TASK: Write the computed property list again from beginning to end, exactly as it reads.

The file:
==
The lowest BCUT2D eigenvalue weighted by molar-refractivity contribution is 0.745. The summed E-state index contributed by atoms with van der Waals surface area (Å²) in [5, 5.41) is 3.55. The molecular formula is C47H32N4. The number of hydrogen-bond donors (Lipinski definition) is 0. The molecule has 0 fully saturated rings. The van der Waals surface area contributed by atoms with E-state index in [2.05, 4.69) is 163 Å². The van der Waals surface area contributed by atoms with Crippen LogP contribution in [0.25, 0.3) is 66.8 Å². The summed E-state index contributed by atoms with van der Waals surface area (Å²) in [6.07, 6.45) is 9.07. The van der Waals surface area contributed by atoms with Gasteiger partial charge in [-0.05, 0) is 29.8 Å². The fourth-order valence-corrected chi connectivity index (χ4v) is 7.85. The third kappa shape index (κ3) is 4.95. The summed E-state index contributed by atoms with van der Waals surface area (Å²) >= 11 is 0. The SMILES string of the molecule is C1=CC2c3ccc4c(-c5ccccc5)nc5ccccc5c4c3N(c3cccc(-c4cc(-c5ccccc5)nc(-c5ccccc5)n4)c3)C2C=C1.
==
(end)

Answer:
The lowest BCUT2D eigenvalue weighted by molar-refractivity contribution is 0.745. The summed E-state index contributed by atoms with van der Waals surface area (Å²) in [5, 5.41) is 3.55. The molecular formula is C47H32N4. The number of hydrogen-bond donors (Lipinski definition) is 0. The molecule has 0 fully saturated rings. The van der Waals surface area contributed by atoms with E-state index in [2.05, 4.69) is 163 Å². The van der Waals surface area contributed by atoms with Crippen LogP contribution in [0.25, 0.3) is 66.8 Å². The summed E-state index contributed by atoms with van der Waals surface area (Å²) in [6.07, 6.45) is 9.07. The van der Waals surface area contributed by atoms with Gasteiger partial charge in [-0.05, 0) is 29.8 Å². The fourth-order valence-corrected chi connectivity index (χ4v) is 7.85. The third kappa shape index (κ3) is 4.95. The summed E-state index contributed by atoms with van der Waals surface area (Å²) >= 11 is 0. The SMILES string of the molecule is C1=CC2c3ccc4c(-c5ccccc5)nc5ccccc5c4c3N(c3cccc(-c4cc(-c5ccccc5)nc(-c5ccccc5)n4)c3)C2C=C1.